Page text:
Q: How did Lifesong impact your adoption journey?

Lifesong was instrumental in helping us fundraise! I had planned several fundraisers but was really hoping to find a matching grant to maximize the funds we were raising. We only had $2,000 set aside when we started this process, so the adoption cost seemed like a huge mountain to climb. But the Lord provided in so many ways, one of those being the matching grant that Lifesong awarded to us! Knowing that each donation was doubled was such a blessing.

“I am so thankful that we are on the other side of the adoption process without accruing a bunch of debt. Even with all the obstacles we have faced along the way! We are so thankful for the grants we have received.”

Q: What did you experience in Ukraine and Ruslan’s orphanage?

Our first trip to Ukraine was in December 2021. The news of the Russian troop build-up concerned us a little, but we felt confident that the Lord was leading us there.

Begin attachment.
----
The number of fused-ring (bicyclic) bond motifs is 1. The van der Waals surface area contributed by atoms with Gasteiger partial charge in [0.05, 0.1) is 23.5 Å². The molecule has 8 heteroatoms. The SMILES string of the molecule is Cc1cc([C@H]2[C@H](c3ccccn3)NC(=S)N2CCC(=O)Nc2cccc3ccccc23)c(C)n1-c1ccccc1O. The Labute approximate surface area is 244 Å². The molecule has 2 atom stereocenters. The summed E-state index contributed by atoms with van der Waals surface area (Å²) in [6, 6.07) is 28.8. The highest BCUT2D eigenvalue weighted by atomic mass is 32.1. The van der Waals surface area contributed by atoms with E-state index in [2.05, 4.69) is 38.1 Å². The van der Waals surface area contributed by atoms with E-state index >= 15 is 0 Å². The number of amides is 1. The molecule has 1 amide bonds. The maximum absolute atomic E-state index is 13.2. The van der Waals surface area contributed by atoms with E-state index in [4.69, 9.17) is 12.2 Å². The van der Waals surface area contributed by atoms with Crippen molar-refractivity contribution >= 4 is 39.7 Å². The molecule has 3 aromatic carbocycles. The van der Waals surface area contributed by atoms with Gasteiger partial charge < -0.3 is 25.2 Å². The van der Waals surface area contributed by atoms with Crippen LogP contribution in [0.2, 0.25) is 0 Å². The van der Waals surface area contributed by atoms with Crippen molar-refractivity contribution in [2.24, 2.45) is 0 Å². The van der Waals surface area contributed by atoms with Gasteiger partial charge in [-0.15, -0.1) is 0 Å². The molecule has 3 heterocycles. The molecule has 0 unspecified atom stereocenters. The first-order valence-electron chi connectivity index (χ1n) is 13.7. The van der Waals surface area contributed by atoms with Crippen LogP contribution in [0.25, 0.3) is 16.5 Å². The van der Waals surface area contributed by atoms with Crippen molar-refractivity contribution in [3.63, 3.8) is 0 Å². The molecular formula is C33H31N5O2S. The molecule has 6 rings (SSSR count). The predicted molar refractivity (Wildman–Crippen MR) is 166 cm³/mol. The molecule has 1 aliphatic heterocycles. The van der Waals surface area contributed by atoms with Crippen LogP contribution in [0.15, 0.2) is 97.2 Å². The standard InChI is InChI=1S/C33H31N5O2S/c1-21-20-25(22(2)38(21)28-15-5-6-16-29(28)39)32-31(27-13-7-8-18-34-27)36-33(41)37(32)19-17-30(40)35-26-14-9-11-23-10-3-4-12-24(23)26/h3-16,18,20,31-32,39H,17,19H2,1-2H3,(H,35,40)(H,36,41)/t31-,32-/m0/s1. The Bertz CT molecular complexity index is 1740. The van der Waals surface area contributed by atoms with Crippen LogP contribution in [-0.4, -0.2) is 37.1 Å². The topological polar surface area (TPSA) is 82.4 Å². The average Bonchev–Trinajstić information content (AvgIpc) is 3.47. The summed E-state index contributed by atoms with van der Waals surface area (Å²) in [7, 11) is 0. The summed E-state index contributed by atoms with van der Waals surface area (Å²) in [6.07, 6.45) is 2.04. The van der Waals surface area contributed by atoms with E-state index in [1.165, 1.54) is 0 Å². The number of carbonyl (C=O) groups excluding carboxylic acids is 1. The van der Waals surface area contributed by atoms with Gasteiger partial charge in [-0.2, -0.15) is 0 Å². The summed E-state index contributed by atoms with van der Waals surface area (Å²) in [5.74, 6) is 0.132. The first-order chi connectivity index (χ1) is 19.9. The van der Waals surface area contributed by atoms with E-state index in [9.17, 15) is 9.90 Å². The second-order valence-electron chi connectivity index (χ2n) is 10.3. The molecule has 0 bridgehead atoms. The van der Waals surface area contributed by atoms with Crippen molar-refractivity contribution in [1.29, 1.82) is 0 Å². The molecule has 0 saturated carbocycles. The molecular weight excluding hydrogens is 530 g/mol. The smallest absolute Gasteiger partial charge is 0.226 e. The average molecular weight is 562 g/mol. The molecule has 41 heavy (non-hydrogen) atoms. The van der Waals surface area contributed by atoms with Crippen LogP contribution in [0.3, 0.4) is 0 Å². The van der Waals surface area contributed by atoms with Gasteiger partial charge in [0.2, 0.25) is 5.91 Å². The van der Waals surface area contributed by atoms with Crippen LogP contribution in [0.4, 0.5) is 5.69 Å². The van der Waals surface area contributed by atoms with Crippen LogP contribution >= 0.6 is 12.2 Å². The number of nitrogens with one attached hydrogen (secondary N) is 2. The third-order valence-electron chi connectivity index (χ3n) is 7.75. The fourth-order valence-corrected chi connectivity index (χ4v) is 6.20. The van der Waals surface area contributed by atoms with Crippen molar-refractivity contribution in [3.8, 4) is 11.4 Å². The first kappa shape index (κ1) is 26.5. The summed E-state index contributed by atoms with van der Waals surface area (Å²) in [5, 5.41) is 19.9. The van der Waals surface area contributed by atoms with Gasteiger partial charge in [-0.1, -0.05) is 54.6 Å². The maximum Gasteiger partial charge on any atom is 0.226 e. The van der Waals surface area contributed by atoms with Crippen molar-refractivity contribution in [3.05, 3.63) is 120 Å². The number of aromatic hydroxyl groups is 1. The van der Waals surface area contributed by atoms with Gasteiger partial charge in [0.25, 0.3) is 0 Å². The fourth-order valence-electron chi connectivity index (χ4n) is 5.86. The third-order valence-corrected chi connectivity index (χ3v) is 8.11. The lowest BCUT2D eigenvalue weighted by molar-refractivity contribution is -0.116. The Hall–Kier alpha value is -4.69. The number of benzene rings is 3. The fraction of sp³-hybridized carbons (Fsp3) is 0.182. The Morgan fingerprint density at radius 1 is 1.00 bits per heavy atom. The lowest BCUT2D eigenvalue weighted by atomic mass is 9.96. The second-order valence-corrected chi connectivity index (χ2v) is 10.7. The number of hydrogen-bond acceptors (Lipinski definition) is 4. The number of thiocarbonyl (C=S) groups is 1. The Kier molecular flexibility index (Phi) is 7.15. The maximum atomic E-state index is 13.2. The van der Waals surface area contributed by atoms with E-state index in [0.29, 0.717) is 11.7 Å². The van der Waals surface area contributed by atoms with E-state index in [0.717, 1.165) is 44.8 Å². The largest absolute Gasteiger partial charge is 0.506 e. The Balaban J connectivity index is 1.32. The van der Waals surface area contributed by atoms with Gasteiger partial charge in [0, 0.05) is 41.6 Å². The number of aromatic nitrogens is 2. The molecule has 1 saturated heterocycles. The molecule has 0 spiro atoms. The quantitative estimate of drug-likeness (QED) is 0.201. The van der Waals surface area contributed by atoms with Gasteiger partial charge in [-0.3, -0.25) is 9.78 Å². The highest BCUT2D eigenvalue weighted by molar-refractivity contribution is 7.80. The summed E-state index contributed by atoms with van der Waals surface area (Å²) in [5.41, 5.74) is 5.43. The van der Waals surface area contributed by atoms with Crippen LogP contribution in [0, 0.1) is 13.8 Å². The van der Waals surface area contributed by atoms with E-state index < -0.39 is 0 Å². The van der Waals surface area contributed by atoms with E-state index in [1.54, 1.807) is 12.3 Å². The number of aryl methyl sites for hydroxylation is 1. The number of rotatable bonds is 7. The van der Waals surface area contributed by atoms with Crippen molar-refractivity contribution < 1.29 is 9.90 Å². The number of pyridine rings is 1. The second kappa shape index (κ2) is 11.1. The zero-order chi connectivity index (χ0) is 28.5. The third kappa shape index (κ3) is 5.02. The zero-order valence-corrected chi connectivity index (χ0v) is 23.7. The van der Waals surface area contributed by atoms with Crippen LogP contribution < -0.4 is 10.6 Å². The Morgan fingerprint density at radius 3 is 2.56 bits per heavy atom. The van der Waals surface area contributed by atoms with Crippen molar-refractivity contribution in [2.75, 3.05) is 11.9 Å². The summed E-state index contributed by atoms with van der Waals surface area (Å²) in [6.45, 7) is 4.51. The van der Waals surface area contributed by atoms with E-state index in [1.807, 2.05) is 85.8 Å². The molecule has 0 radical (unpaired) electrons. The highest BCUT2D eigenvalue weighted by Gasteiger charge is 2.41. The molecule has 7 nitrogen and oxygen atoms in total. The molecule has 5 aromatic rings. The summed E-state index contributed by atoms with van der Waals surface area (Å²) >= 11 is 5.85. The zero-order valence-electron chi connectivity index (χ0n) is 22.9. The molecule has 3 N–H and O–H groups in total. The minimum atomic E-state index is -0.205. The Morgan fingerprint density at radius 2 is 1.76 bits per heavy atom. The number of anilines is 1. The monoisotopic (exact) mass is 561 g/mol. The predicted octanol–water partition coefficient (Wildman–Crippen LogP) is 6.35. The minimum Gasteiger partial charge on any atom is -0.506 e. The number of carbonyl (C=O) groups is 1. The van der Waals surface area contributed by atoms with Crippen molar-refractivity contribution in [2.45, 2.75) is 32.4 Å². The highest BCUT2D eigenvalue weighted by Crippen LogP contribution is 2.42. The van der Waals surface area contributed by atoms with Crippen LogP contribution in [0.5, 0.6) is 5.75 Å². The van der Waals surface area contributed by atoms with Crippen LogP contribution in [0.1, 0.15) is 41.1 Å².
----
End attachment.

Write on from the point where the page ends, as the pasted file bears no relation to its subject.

We spent a couple of days in Kyiv exploring the city before we headed to Ruslan’s orphanage. We quickly fell in love with Ukraine—the beautiful scenery, the people, the food, and so on. Even in Ruslan’s region, which was very close to the eastern border, we felt safe and enjoyed our time there.

Ruslan’s orphanage was a difficult place to visit. But we could see that the director of the orphanage really cared about the children there and was excited to show us pictures of all of the children who had been adopted from his orphanage.

Meeting Ruslan was very emotional, and then it was so sad to see that he was malnourished and was given a lot of medications to stay calm.

The orphanage allowed us to visit him six times for about an hour each while we were there. It was so hard to say goodbye!

Theron and Kelci with 4-year-old Ruslan in Ukraine